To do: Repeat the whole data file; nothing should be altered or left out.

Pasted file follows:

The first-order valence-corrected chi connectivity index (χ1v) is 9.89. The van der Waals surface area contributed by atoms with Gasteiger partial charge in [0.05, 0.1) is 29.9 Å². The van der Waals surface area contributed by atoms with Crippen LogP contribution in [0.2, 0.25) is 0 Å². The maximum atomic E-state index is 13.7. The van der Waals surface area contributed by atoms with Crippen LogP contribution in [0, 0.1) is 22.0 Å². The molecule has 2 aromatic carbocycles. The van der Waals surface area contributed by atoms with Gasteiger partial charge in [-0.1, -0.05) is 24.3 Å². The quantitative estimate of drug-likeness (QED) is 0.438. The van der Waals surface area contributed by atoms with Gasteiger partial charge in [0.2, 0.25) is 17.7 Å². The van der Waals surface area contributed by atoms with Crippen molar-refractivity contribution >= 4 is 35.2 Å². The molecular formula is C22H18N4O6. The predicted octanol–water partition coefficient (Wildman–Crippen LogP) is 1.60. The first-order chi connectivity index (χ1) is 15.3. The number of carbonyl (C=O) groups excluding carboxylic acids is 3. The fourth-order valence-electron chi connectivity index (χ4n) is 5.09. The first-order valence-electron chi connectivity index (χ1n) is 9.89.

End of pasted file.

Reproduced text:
The first-order valence-corrected chi connectivity index (χ1v) is 9.89. The van der Waals surface area contributed by atoms with Gasteiger partial charge in [0.05, 0.1) is 29.9 Å². The van der Waals surface area contributed by atoms with Crippen LogP contribution in [0.2, 0.25) is 0 Å². The maximum atomic E-state index is 13.7. The van der Waals surface area contributed by atoms with Crippen LogP contribution in [0, 0.1) is 22.0 Å². The molecule has 2 aromatic carbocycles. The van der Waals surface area contributed by atoms with Gasteiger partial charge in [-0.1, -0.05) is 24.3 Å². The quantitative estimate of drug-likeness (QED) is 0.438. The van der Waals surface area contributed by atoms with Gasteiger partial charge in [0.2, 0.25) is 17.7 Å². The van der Waals surface area contributed by atoms with Crippen molar-refractivity contribution >= 4 is 35.2 Å². The molecular formula is C22H18N4O6. The predicted octanol–water partition coefficient (Wildman–Crippen LogP) is 1.60. The first-order chi connectivity index (χ1) is 15.3. The number of carbonyl (C=O) groups excluding carboxylic acids is 3. The fourth-order valence-electron chi connectivity index (χ4n) is 5.09. The first-order valence-electron chi connectivity index (χ1n) is 9.89.